In 2008, Eliot Spitzer was the politician making headlines because of a sex scandal.
Author and CNN Commentator Jeffrey Toobin spoke to the Kentucky Bar Association that year and talked about my fellow Kentuckian Ed Prichard.
"Prich," as his friends called him, was one of the brightest stars of his generation at Harvard Law School. He was part of a group of young stars that rose to power as Franklin D. Roosevelt and the New Deal hit Washington.
Then it all fell apart for Ed in 1948. Prichard was caught up in a silly, ballot stuffing stunt that caused him to serve time in prison (he was later pardoned) and ended his political career.
Prichard's story is best told in David Halberstam's bestseller, The Powers That Be, and an in excellent biography by Tracy Campbell called, Short of the Glory.
Toobin added an additional detail to the Prichard story.
Toobin once interviewed Donald Edward Graham, the longtime publisher of the Washington Post and found that Graham's middle name was in honor of Pritch.
Ed's best friend was Phillip Graham, Donald's father, and a historic figure who took the Washington Post from being the number two newspaper in its city and began its journey to becoming one of the most influential media outlets in the world.
Toobin had been a law school classmate of Spitzer at Harvard. Toobin said he sent a copy of Short of the Glory to Spitzer.
Maybe someone will send a copy to John Edwards too.
The John Edwards scandal has been a real dilemma for me.
I knew John Edwards and really wanted him to be president. I helped to sponsor a couple of fundraising events for him in 2003, and like most of my family, made the maximum donation to his campaign. I had lunch with him and we spent most of the time talking about our families and our affinity for a band popular with infant children called the Wiggles. He seemed like a standup guy.
I really thought he was on track in 2008. His message of two Americas and focus on poverty was more in tune with Main Street than what Obama and Hillary Clinton were saying. People wondered why I gravitated to Mike Huckabee and Edwards, as they differ dramatically on social issues, but both seemed to have a populist spirit and neither seemed controlled by Wall Street.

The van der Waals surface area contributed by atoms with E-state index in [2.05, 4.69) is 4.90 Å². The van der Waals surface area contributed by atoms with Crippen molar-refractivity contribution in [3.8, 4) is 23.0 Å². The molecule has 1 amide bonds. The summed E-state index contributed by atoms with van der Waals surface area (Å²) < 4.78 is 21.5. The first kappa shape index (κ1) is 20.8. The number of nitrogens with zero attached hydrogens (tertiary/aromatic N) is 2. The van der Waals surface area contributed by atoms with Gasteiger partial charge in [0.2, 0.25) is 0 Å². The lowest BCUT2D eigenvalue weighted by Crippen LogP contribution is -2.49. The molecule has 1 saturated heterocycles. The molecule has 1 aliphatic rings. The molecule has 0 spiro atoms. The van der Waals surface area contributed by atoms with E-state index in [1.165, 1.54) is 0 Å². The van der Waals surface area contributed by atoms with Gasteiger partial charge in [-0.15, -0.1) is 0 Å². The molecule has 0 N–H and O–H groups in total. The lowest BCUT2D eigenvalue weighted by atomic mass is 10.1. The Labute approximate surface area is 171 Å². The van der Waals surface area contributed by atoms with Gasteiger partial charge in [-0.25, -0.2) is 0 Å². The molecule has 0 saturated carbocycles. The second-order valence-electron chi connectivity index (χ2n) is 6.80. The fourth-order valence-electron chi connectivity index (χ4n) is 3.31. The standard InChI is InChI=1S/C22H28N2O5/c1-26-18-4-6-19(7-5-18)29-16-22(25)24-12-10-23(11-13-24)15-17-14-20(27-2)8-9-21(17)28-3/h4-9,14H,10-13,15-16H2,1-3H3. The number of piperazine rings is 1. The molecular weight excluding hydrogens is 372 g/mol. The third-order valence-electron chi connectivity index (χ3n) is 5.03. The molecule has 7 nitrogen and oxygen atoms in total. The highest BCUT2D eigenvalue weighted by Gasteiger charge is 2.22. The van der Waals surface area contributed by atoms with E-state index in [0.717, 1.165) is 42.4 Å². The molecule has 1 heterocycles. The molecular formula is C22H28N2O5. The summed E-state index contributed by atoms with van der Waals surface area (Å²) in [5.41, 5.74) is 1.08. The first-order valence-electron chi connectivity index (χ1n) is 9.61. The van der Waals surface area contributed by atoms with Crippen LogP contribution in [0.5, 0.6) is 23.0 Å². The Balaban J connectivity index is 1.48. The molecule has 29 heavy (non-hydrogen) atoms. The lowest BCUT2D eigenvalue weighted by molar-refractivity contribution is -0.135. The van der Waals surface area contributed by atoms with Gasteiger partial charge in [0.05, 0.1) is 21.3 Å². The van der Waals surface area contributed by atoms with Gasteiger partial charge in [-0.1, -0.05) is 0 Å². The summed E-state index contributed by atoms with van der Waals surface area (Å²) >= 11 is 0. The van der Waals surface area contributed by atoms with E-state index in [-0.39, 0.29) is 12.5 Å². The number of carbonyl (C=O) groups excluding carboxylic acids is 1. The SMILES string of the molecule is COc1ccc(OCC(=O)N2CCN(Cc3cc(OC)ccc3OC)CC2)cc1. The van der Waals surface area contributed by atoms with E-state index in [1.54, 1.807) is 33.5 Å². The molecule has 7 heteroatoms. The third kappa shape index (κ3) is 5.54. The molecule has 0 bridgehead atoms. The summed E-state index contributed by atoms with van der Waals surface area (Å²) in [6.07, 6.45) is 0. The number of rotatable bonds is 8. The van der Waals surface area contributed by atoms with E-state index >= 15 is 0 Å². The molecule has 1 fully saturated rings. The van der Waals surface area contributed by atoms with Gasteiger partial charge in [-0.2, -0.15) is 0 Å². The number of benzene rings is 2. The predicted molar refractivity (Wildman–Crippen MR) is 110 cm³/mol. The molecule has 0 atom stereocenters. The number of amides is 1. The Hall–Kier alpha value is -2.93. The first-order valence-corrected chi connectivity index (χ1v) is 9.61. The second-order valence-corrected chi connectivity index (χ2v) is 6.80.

As the economy crashed later that year, I felt Edwards (or Huckabee) would have had a better ear to Main Street than anyone else running.
Then, like Pritchard, John Edwards threw his political future away.
At age 59, Edwards must be wondering what to do next. He "won" a trial that never should have taken place but is not seen as victorious in the public eye. Everyone hates him.
I met Ed Prichard at roughly the same age that Edwards is now.
As a college student, I had allegedly run a stop sign in Frankfort Kentucky and my lead foot was going to cause me to lose my driver's license.
Ed got my ticket amended, but doing traffic court work was well below his Harvard upbringing.
Prich wasn't making a lot of money but devoted himself to public service. Quietly, and as time went on, more and more publicly, he devoted himself to education reform in Kentucky.
In 1980, he put together a group that is now called the Prichard Committee for Academic Excellence. The group has, and continues to have, an incredible impact on education in the state.
Prichard died in 1984, but most credit for the ground breaking Kentucky Education Reform Act that became law in 1990.
I grew up in Northern Kentucky where many people moved across the river to Cincinnati because the schools were better. Now it frequently works the other way. You have to give Ed Prichard his due for that kind of impact on society.
The late Robert Sexton, who was a longtime director of the Prichard Committee, said that "There were, of course, two Ed Prichards. One was a genuine prodigy-charming, compelling, brash, arrogant, irresponsible. The other, familiar to us years later, was older, still brilliant, but also mellowed, chastened and remade; a far different man from the younger Prichard."
I hope someday, years in the future, people say there were two John Edwards.
That the one who was irresponsible, charming, arrogant and a liar was replaced by one whose tremendous fall from grace chastened and remade him into a man who truly made an impact on the plight of "the other America."
Edwards needs to get Prichard's biography. It's a good starting point on redemption and channeling great talents in a productive manner.
Don McNay, CLU, ChFC, MSFS, CSSC is the bestselling author of the books, "Son of a Son of a Gambler: Winners, Losers" and "What to Do When You Win the Lottery" and "Wealth Without Wall Street;" McNay, who lives in Richmond, Ky., is an award-winning financial columnist and Huffington Post contributor. You can learn more about him at www.donmcnay.com.
He is one of the world's leading authorities on what to do when you win the lottery. He is the Chairman of the Board for the McNay Settlement Group, which provides structured settlement consulting for injury victims, lottery winners, and the families of special needs children.
McNay founded Kentucky Guardianship Administrators LLC, which assists attorneys in as conservators and setting up guardianships. It is nationally recognized as an administrator of Qualified Settlement (468b) funds.